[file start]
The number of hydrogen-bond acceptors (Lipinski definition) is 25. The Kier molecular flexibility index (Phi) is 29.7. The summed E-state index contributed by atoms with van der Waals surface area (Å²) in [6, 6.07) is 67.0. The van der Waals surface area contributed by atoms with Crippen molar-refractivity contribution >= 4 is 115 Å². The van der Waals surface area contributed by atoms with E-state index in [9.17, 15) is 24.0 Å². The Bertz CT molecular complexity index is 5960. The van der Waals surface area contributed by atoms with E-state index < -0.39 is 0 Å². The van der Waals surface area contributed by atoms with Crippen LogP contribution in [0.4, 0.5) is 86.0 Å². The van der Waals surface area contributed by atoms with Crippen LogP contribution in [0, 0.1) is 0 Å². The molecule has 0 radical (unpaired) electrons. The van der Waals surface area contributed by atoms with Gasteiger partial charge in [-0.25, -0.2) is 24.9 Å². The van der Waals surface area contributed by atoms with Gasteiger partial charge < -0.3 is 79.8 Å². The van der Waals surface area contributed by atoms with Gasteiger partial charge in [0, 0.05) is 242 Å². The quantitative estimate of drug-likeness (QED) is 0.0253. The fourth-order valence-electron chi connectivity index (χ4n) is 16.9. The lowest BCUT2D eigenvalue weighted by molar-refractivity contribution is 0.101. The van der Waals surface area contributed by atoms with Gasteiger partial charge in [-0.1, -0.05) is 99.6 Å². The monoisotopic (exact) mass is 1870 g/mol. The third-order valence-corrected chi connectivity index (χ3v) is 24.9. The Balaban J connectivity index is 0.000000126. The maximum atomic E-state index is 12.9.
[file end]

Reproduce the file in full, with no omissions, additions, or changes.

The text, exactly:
The number of hydrogen-bond acceptors (Lipinski definition) is 25. The Kier molecular flexibility index (Phi) is 29.7. The summed E-state index contributed by atoms with van der Waals surface area (Å²) in [6, 6.07) is 67.0. The van der Waals surface area contributed by atoms with Crippen molar-refractivity contribution >= 4 is 115 Å². The van der Waals surface area contributed by atoms with E-state index in [9.17, 15) is 24.0 Å². The Bertz CT molecular complexity index is 5960. The van der Waals surface area contributed by atoms with E-state index < -0.39 is 0 Å². The van der Waals surface area contributed by atoms with Crippen LogP contribution in [0.4, 0.5) is 86.0 Å². The van der Waals surface area contributed by atoms with Crippen LogP contribution in [0, 0.1) is 0 Å². The molecule has 0 radical (unpaired) electrons. The van der Waals surface area contributed by atoms with Gasteiger partial charge in [-0.25, -0.2) is 24.9 Å². The van der Waals surface area contributed by atoms with Gasteiger partial charge < -0.3 is 79.8 Å². The van der Waals surface area contributed by atoms with Gasteiger partial charge in [0, 0.05) is 242 Å². The quantitative estimate of drug-likeness (QED) is 0.0253. The fourth-order valence-electron chi connectivity index (χ4n) is 16.9. The lowest BCUT2D eigenvalue weighted by molar-refractivity contribution is 0.101. The van der Waals surface area contributed by atoms with Gasteiger partial charge in [-0.1, -0.05) is 99.6 Å². The monoisotopic (exact) mass is 1870 g/mol. The third-order valence-corrected chi connectivity index (χ3v) is 24.9. The Balaban J connectivity index is 0.000000126. The maximum atomic E-state index is 12.9.